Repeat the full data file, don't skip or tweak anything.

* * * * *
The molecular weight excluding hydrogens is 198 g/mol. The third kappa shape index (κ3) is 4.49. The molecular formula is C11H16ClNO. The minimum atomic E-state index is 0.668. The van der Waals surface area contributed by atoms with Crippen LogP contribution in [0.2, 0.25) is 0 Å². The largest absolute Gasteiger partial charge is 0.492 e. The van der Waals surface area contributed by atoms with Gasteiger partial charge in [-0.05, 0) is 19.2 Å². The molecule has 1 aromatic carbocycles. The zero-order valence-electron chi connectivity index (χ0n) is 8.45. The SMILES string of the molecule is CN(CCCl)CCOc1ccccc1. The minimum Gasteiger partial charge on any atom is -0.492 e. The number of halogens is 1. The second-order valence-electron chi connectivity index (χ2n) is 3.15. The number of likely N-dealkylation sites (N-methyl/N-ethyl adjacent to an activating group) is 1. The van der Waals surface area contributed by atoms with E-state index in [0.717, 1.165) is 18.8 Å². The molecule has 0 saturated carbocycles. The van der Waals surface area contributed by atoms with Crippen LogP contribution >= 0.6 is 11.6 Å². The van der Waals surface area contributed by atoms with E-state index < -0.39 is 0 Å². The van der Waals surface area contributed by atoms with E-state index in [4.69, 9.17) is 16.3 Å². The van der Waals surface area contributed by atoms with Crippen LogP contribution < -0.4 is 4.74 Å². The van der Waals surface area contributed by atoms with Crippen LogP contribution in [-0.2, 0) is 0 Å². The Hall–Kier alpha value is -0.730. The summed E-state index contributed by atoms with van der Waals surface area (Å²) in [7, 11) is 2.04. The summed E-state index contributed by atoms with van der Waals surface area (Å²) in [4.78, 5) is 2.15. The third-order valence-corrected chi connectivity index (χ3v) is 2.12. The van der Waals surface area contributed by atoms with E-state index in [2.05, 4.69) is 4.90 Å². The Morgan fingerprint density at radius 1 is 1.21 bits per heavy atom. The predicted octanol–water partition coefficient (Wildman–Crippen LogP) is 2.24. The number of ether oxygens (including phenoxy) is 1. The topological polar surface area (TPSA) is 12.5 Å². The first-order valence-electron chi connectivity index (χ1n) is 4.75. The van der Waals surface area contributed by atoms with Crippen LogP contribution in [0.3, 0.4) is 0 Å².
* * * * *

The molecular weight excluding hydrogens is 198 g/mol. The third kappa shape index (κ3) is 4.49. The molecular formula is C11H16ClNO. The minimum atomic E-state index is 0.668. The van der Waals surface area contributed by atoms with Crippen LogP contribution in [0.2, 0.25) is 0 Å². The largest absolute Gasteiger partial charge is 0.492 e. The van der Waals surface area contributed by atoms with Gasteiger partial charge in [-0.05, 0) is 19.2 Å². The molecule has 1 aromatic carbocycles. The zero-order valence-electron chi connectivity index (χ0n) is 8.45. The SMILES string of the molecule is CN(CCCl)CCOc1ccccc1. The minimum Gasteiger partial charge on any atom is -0.492 e. The number of halogens is 1. The second-order valence-electron chi connectivity index (χ2n) is 3.15. The number of likely N-dealkylation sites (N-methyl/N-ethyl adjacent to an activating group) is 1. The van der Waals surface area contributed by atoms with E-state index in [0.717, 1.165) is 18.8 Å². The molecule has 0 saturated carbocycles. The van der Waals surface area contributed by atoms with Crippen LogP contribution >= 0.6 is 11.6 Å². The van der Waals surface area contributed by atoms with E-state index < -0.39 is 0 Å². The van der Waals surface area contributed by atoms with E-state index in [4.69, 9.17) is 16.3 Å². The van der Waals surface area contributed by atoms with Crippen LogP contribution < -0.4 is 4.74 Å². The van der Waals surface area contributed by atoms with Crippen LogP contribution in [-0.2, 0) is 0 Å². The Hall–Kier alpha value is -0.730. The summed E-state index contributed by atoms with van der Waals surface area (Å²) in [7, 11) is 2.04. The summed E-state index contributed by atoms with van der Waals surface area (Å²) in [4.78, 5) is 2.15. The third-order valence-corrected chi connectivity index (χ3v) is 2.12. The van der Waals surface area contributed by atoms with E-state index in [2.05, 4.69) is 4.90 Å². The Morgan fingerprint density at radius 1 is 1.21 bits per heavy atom. The predicted octanol–water partition coefficient (Wildman–Crippen LogP) is 2.24. The number of ether oxygens (including phenoxy) is 1. The topological polar surface area (TPSA) is 12.5 Å². The first-order valence-electron chi connectivity index (χ1n) is 4.75. The van der Waals surface area contributed by atoms with Crippen LogP contribution in [0.3, 0.4) is 0 Å².